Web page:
Festival’s Gergiev Problem
As the first reports of the Russian attack on Ukraine emerged, Edinburgh International Festival was putting out a press release preparing the way for the unveiling of its 2022 programme, celebrating the event’s 75th anniversary and expected at the end of March.
The Festival is likely to find itself the focus of attention over cultural sanctions before the big reveal however. Its Honorary President, and regular visiting superstar conductor, is Valery Gergiev, a close friend and associate of Vladimir Putin, who has regularly expressed his support for the Russian president and his actions.
Gergiev was due to conduct the Vienna Philharmonic Orchestra at New York’s Carnegie Hall this evening in the first of three concerts, but the Austrian orchestra will now be conducted by the music director of the Metropolitan Opera, Yannick Nezet-Seguin. Russian pianist Denis Matsuev, who has also expressed support for President Putin, has similarly been dropped from the New York concerts.
In Italy, where Gergiev has been conducting performances of Tchaikovsky’s The Queen of Spades at Teatro alla Scala in Milan, the mayor of the city has instructed theatre management to sack the conductor if he fails to explicitly condemn the invasion of Ukraine.
Gergiev last appeared at the Edinburgh Festival when he conducted the RSNO and pianist Steven Osborne in the temporary concert hall tent at Edinburgh Academy Junior School last summer (reviewed by Vox Carnyx here: https://voxcarnyx.com/2021/08/20/rsno-gergiev-osborne/). With his singular conducting style, he is one the world’s most admired musicians, but his association with Putin has long been controversial.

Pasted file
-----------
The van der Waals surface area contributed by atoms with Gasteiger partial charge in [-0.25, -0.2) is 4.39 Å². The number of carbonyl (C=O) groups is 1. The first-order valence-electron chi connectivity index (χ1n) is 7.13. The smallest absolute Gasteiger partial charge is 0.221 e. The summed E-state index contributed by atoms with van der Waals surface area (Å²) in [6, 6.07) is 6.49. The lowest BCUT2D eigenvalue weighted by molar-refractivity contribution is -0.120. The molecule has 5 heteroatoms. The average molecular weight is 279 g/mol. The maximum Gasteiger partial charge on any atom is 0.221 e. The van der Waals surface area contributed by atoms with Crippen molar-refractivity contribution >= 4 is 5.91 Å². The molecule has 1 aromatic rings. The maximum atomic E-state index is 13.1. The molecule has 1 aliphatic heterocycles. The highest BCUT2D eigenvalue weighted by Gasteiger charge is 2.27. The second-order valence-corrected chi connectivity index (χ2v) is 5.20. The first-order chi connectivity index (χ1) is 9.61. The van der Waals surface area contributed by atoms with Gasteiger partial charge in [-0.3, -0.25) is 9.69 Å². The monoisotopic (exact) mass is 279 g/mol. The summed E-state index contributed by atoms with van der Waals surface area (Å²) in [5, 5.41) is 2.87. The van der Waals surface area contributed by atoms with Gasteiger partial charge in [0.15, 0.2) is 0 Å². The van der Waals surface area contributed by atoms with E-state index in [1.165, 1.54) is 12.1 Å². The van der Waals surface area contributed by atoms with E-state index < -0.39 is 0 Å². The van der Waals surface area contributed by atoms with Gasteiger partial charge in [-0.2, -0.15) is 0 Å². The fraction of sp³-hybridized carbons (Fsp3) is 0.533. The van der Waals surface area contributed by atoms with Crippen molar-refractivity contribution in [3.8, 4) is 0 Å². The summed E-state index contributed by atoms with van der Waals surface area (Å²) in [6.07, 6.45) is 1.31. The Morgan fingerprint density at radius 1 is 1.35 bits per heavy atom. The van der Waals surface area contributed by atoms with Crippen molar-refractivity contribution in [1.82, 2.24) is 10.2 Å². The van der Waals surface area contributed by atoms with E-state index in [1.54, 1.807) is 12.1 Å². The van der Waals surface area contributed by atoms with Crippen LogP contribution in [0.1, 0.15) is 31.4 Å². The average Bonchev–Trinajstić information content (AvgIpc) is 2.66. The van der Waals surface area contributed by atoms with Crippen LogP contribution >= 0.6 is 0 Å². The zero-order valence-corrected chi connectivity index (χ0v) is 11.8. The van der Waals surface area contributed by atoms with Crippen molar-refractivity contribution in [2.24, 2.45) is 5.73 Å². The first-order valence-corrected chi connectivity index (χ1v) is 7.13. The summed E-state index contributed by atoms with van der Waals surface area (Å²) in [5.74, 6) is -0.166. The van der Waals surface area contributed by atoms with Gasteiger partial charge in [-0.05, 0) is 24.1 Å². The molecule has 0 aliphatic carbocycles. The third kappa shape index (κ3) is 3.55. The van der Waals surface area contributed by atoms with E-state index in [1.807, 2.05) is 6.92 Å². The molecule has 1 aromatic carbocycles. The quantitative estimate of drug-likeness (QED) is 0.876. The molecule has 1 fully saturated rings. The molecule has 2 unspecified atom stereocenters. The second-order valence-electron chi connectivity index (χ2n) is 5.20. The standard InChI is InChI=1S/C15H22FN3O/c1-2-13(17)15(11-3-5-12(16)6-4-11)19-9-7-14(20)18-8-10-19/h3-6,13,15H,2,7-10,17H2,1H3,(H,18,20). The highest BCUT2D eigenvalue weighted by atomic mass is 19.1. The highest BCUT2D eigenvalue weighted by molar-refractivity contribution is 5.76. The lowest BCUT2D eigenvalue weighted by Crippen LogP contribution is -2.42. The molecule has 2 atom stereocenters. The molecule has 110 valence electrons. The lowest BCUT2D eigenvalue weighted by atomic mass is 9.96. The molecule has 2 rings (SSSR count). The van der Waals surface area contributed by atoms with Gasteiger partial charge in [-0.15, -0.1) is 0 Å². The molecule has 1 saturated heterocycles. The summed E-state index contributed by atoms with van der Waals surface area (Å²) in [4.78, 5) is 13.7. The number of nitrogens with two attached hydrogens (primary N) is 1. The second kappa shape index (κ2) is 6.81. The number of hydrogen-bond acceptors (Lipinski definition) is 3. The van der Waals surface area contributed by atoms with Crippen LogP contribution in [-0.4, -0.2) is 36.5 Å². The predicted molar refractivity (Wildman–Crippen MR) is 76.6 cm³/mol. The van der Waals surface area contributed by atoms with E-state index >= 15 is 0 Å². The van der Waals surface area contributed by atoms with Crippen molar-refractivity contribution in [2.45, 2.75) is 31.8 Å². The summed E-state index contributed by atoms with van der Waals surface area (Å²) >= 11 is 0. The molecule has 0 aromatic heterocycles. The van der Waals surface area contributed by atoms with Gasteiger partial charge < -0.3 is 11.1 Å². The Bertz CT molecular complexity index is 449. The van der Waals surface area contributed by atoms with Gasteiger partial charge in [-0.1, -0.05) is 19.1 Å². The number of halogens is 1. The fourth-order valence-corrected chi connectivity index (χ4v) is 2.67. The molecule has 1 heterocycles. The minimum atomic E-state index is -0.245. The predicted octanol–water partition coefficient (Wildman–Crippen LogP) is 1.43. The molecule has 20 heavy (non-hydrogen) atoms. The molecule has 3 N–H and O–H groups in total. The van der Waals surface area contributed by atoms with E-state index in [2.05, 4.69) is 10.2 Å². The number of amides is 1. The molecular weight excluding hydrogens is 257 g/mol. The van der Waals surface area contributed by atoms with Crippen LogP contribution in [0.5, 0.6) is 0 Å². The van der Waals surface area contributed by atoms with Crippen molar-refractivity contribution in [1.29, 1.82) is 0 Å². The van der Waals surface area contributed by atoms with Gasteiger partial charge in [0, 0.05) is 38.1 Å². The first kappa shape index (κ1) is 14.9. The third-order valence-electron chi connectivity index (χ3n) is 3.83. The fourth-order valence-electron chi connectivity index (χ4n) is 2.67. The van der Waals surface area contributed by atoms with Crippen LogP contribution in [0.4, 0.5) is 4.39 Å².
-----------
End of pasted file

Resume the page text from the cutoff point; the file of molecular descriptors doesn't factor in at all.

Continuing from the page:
The conductor was announced as Honorary President at the end of the 2011 Festival, the third musician to hold the title in the event’s history, succeeding Yehudi Menuhin and Charles Mackerras. The appointment marked 20 years of association with the EIF, bringing the Mariinsky Opera (previously the Kirov) to Edinburgh, and directing international orchestras. A Mariinsky production of Strauss’s Die Frau ohne Schatten closed the 2011 programme at the Festival Theatre.
A year later Gergiev appeared in a television ad for Putin’s presidential campaign and in 2014 he endorsed the annexation of Crimea. In 2016 he conducted a televised propaganda concert from the Syrian city of Palmyra after Russian air strikes assisted President Bashar al-Assad.
Putin awarded the conductor a Hero of Labour medal the same year and has funded a new opera house for the Mariinsky in St Petersburg, where the men have shared roots.
While Gergiev and other vocal supporters of the Russian president have found themselves in the front line of sanctions in the cultural field, there have been calls for a wider boycott of Russian artists in protest against the action in Ukraine, regardless of their views on the country’s leader. German pianist and conductor Lars Vogt is amongst those who have said they will not play in the country or share a platform with Russian artists who support Putin in the current situation, while others have called for “a full cultural boycott” of Russia.
A spokesman for the the Edinburgh International Festival said: “The title of Honorary President has been given to a range of artists in the festival history, people who have made important artistic contributions to the festival. Valery Gergiev was named as Honorary President 11 years ago and it remains an honorific title”.